Assisted living care and nursing home care for people with dementia share similarities but also have differences, said a speaker at a Wednesday session at the Argentum Senior Living Executive Conference in Nashville, TN.

Many of the challenges for assisted living residents who have dementia are the same as they are for nursing home residents, Sandra Simmons, Ph.D., a geriatrics professor at Vanderbilt University’s School of Medicine and Center for Quality Aging, told attendees. Both populations are at risk for falls, functional decline and polypharmacy issues, among other challenges, she added.

“The time to provide [activities of daily living] care for those who require staff assistance is comparable to nursing homes,” Simmons said.

Although the time itself may be similar, however, the care provided for residents with dementia in assisted living varies in two big ways, one of her studies found. One, the assisted living residents did not actively resist care, although cooperation was variable, and none required two staff members for assistance. Simmons’ research found that the average time for ADL care for dementia residents in assisted living was 20 minutes per resident without bathing, and 35 minutes with bathing.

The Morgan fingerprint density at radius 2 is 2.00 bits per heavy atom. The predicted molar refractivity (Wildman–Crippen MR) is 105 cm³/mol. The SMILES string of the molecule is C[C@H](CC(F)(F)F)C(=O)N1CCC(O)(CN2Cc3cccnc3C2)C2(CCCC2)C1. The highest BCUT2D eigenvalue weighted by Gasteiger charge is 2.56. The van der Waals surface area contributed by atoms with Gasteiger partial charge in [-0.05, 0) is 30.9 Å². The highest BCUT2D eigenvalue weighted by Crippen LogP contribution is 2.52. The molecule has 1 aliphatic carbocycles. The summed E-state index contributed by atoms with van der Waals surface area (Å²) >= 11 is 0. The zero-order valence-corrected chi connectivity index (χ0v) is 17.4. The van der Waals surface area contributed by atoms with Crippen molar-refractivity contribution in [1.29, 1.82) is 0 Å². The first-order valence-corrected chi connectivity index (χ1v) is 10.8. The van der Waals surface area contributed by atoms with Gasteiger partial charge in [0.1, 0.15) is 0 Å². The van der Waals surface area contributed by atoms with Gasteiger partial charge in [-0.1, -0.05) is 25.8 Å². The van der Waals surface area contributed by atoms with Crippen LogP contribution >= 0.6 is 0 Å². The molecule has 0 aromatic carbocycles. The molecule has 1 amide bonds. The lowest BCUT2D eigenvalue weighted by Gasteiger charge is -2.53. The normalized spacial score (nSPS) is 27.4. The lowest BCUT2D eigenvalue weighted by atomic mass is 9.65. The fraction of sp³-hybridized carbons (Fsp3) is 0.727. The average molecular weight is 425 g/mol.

Currently, approximately 72% of assisted living communities offer dementia services. Communities, however, are licensed and regulated at the state level, and variability exists between states, Simmons said.

Forty states have the common “flexible staffing” approach, whereby assisted living facilities must staff a “sufficient” number to “meet resident’s needs,” she said. Nineteen states specify minimum standards for direct care staff, Simmons added.

Simmons encouraged assisted living providers to consider pilot-testing an academic web-based product designed to address staffing for dementia care. Those who are interested in learning more about the pilot tool can email her at

Elizabeth Newman is senior editor of McKnight’s Senior Living’s sister media brand, McKnight’s Long-Term Care News.